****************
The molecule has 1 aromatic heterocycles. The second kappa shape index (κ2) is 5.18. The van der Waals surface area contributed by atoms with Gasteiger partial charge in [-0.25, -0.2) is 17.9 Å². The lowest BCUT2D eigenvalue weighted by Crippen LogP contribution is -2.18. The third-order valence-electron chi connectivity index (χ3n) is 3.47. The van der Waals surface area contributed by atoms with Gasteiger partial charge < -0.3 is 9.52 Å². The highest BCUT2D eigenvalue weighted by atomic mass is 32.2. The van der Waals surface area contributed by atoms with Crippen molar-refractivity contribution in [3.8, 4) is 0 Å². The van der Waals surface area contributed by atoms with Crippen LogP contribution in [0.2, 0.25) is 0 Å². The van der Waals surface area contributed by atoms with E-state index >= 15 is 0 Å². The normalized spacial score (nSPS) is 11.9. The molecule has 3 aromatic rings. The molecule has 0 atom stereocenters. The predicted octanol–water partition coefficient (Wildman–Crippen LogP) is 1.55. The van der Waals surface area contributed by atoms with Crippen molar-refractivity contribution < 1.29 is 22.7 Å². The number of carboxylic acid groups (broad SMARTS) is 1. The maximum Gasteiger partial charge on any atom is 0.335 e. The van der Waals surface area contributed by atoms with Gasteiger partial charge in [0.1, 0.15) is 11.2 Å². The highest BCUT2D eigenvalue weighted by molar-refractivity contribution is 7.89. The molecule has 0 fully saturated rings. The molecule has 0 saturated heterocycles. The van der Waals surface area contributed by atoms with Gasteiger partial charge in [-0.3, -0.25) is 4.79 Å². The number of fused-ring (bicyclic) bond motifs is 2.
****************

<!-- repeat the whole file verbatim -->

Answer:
The molecule has 1 aromatic heterocycles. The second kappa shape index (κ2) is 5.18. The van der Waals surface area contributed by atoms with Gasteiger partial charge in [-0.25, -0.2) is 17.9 Å². The lowest BCUT2D eigenvalue weighted by Crippen LogP contribution is -2.18. The third-order valence-electron chi connectivity index (χ3n) is 3.47. The van der Waals surface area contributed by atoms with Gasteiger partial charge < -0.3 is 9.52 Å². The highest BCUT2D eigenvalue weighted by atomic mass is 32.2. The van der Waals surface area contributed by atoms with Crippen molar-refractivity contribution in [3.8, 4) is 0 Å². The van der Waals surface area contributed by atoms with Crippen LogP contribution in [0.2, 0.25) is 0 Å². The van der Waals surface area contributed by atoms with E-state index >= 15 is 0 Å². The normalized spacial score (nSPS) is 11.9. The molecule has 3 aromatic rings. The molecule has 0 atom stereocenters. The predicted octanol–water partition coefficient (Wildman–Crippen LogP) is 1.55. The van der Waals surface area contributed by atoms with Crippen molar-refractivity contribution < 1.29 is 22.7 Å². The number of carboxylic acid groups (broad SMARTS) is 1. The maximum Gasteiger partial charge on any atom is 0.335 e. The van der Waals surface area contributed by atoms with Gasteiger partial charge in [0.1, 0.15) is 11.2 Å². The highest BCUT2D eigenvalue weighted by molar-refractivity contribution is 7.89. The molecule has 0 fully saturated rings. The molecule has 0 saturated heterocycles. The van der Waals surface area contributed by atoms with Gasteiger partial charge in [-0.3, -0.25) is 4.79 Å². The number of fused-ring (bicyclic) bond motifs is 2.